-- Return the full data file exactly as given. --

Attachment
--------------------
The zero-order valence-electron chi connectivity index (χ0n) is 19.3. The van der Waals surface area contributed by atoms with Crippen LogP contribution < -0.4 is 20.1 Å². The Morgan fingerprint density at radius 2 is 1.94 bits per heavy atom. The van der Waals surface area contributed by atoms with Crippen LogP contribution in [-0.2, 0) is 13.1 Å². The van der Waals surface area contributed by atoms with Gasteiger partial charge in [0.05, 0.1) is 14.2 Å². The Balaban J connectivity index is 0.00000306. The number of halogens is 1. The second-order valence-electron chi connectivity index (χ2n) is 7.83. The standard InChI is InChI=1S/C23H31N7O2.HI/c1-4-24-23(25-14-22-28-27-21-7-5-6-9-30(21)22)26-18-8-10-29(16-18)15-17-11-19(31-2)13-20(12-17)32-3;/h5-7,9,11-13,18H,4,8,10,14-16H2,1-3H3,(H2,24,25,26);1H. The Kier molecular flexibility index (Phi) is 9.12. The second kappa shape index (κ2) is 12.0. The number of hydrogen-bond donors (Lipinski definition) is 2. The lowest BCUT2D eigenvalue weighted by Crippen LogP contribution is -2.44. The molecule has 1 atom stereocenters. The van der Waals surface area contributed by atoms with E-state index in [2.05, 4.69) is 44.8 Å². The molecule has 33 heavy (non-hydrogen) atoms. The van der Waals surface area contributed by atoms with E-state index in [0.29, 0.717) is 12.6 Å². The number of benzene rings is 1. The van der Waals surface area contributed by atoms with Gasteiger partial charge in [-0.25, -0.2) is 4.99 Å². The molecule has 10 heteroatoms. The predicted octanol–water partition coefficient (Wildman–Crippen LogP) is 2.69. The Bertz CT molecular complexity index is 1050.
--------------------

The zero-order valence-electron chi connectivity index (χ0n) is 19.3. The van der Waals surface area contributed by atoms with Crippen LogP contribution < -0.4 is 20.1 Å². The Morgan fingerprint density at radius 2 is 1.94 bits per heavy atom. The van der Waals surface area contributed by atoms with Crippen LogP contribution in [-0.2, 0) is 13.1 Å². The van der Waals surface area contributed by atoms with Gasteiger partial charge in [0.05, 0.1) is 14.2 Å². The Balaban J connectivity index is 0.00000306. The number of halogens is 1. The second-order valence-electron chi connectivity index (χ2n) is 7.83. The standard InChI is InChI=1S/C23H31N7O2.HI/c1-4-24-23(25-14-22-28-27-21-7-5-6-9-30(21)22)26-18-8-10-29(16-18)15-17-11-19(31-2)13-20(12-17)32-3;/h5-7,9,11-13,18H,4,8,10,14-16H2,1-3H3,(H2,24,25,26);1H. The Kier molecular flexibility index (Phi) is 9.12. The second kappa shape index (κ2) is 12.0. The number of hydrogen-bond donors (Lipinski definition) is 2. The lowest BCUT2D eigenvalue weighted by Crippen LogP contribution is -2.44. The molecule has 1 atom stereocenters. The van der Waals surface area contributed by atoms with E-state index in [2.05, 4.69) is 44.8 Å². The molecule has 33 heavy (non-hydrogen) atoms. The van der Waals surface area contributed by atoms with E-state index in [0.29, 0.717) is 12.6 Å². The number of benzene rings is 1. The van der Waals surface area contributed by atoms with Gasteiger partial charge in [-0.25, -0.2) is 4.99 Å². The molecule has 10 heteroatoms. The predicted octanol–water partition coefficient (Wildman–Crippen LogP) is 2.69. The Bertz CT molecular complexity index is 1050.